Curriculum: Fellowship Year 1

Our clinical programs provide care to children from Boston and from around the world. In addition to participating in a busy ambulatory program in general gastroenterology, first-year fellows also interact with faculty in established sub-specialty programs including Inflammatory Bowel Disease, Hepatology, Liver and Small Bowel Transplantation, Endoscopy, Nutrition, Short Bowel Syndrome and Intestinal Failure, Celiac Disease, Aero-Digestive Diseases, and Motility.

The first year of fellowship is devoted almost entirely to building a core proficiency in clinical medicine. The year is divided into approximately 13 blocks of 3.5 weeks each. Each fellow completes rotations on the Consult, Inpatient, and Hepatology Programs at Boston Children's Hospital. One rotation is dedicated entirely to the improvement of endoscopic proficiency. Two rotations are dedicated to fellow education in parenteral and enteral nutrition on the Clinical Nutrition Service at Boston Children's Hospital. Focused teaching time provides the opportunity for fellows to receive additional training with members of our hospital radiology staff to acquire proficiency in cross-sectional imaging, abdominal imaging, and fluoroscopy. Similarly, fellows have the opportunity to work individually with pathology staff to acquire core competency in recognizing standard pathophysiology, including GI atopic disease, inflammatory bowel disease, and hepatology.

All fellows participate for one half-day per week in an ambulatory teaching clinic, during which they are precepted by experienced clinical faculty in the diagnosis and management of pediatric patients referred for management of a variety of acute and chronic GI conditions. First-year fellows also spend one half-day per week in our procedure unit.

Curriculum: Fellowship Years 2 and 3

All fellows continue their weekly half-day ambulatory teaching clinic during years two and three of training. To broaden their training experience, fellows are also permitted to substitute subspecialty clinics in place of their general teaching clinics up to twice per month during their second and third years of training. This allows trainees to customize their training contingent upon their career interests. Most fellows choose to pursue further training in our hepatology program, and many choose to spend six-month blocks in our IBD, nutrition, and short gut programs.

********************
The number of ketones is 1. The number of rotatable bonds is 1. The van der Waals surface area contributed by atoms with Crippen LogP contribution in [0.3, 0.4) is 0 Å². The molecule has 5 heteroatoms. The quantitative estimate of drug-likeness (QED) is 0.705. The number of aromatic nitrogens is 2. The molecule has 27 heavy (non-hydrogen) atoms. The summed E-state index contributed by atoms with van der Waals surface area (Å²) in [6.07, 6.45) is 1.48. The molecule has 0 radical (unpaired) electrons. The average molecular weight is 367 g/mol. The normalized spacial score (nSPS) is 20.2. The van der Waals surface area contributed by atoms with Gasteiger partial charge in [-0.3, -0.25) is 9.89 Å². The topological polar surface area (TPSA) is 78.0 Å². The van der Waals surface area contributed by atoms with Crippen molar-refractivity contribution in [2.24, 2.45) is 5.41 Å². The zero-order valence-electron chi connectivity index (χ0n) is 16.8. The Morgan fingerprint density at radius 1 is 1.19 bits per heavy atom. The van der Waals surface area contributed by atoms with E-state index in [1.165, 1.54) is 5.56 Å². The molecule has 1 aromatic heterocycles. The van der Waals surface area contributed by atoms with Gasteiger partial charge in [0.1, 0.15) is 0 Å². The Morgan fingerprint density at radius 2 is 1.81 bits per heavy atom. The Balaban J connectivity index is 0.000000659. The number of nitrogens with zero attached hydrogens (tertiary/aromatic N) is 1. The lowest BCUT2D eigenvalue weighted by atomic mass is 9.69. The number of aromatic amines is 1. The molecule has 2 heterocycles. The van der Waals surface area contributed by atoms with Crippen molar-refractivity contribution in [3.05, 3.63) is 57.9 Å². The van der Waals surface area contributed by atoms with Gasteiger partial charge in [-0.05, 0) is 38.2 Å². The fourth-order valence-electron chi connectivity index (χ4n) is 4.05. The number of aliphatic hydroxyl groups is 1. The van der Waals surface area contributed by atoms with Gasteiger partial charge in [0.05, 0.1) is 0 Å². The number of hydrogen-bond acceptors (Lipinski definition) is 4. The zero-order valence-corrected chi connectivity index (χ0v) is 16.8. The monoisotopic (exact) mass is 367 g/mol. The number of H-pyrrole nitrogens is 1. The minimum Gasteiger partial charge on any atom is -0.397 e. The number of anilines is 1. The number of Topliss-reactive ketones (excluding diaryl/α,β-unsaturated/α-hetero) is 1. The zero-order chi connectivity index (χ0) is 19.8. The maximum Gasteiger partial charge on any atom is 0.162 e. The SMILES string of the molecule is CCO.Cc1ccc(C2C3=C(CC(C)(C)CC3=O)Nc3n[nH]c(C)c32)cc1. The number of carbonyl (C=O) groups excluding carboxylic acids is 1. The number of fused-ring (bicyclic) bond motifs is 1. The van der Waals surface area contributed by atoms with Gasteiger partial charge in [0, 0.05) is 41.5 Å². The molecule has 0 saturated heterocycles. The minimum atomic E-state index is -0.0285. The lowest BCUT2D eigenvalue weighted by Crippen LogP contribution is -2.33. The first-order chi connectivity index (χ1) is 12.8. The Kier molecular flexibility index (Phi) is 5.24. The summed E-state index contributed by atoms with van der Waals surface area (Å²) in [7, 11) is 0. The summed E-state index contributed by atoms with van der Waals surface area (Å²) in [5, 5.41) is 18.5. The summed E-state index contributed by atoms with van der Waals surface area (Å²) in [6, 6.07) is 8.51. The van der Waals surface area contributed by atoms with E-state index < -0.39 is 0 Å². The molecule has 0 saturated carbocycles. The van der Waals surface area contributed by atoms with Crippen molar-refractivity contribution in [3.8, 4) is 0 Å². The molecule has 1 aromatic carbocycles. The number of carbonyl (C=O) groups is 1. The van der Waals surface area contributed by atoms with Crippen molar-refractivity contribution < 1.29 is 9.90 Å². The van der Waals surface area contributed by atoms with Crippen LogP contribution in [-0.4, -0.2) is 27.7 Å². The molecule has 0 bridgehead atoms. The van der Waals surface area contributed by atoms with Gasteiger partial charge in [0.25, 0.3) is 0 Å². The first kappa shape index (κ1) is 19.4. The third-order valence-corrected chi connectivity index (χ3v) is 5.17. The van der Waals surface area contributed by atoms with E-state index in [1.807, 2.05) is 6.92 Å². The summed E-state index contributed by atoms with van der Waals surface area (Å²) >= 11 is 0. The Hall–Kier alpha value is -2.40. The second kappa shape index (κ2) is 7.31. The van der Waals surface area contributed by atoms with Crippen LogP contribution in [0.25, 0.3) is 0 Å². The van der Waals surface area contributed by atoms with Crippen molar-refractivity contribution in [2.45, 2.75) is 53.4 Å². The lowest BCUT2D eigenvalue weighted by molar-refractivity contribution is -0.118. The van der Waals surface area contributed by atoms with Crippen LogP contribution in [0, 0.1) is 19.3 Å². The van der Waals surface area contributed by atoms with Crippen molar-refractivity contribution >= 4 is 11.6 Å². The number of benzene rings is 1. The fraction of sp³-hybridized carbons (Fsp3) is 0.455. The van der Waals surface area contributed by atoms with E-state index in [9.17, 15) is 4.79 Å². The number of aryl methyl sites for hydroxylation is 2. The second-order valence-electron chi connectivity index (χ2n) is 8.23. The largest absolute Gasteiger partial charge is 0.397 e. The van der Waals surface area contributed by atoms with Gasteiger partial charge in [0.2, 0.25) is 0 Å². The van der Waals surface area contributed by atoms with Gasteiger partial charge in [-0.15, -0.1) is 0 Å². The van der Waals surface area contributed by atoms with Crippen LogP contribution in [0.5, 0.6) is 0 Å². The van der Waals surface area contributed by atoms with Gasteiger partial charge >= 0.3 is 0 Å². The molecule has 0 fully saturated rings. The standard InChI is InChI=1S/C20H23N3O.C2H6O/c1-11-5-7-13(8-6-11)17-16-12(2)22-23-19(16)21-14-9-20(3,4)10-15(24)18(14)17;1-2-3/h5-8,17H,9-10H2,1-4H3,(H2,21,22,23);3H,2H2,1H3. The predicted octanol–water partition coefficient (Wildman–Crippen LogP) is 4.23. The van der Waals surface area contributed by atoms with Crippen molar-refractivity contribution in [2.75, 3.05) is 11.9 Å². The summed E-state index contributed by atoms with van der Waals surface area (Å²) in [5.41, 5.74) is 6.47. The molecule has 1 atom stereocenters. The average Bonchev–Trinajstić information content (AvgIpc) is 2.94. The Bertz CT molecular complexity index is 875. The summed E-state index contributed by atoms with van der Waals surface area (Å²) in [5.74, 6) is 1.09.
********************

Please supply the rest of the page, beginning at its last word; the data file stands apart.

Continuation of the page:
All fellows complete one rotation on the Inpatient or Consult service at Boston Children's during each of their second and third years. As such, all fellows are afforded substantive protected time to pursue research and career development opportunities.

Didactics and Conferences

Teaching conferences include a weekly clinical conference conducted within our division and a biweekly combined adult and pediatric GI conference that is conducted in collaboration with adult GI trainees and faculty from Brigham and Women's Hospital and Beth Israel Deaconess Medical Center (The Longwood Conference). We have weekly pathology conferences to discuss ambulatory and inpatient cases. Bimonthly conferences highlight ongoing basic or clinical research within our division and expose fellows to potential areas of investigation they may wish to consider during their second and third years of training. Finally, all fellows attend a weekly teaching conference series based on a core curriculum of pediatric gastroenterology, hepatology, and nutrition outlined by the North American Society of Pediatric Gastroenterology, Hepatology, and Nutrition (NASPGHAN). This is a fellows-only conference that features superb teaching from invited guest faculty.

Research Curriculum: Training as an Academic Physician

All fellows receive clinical training and graduate from our program with the skills that will qualify them for recruitment into any large academic tertiary clinical program. 

Training Resources and Opportunities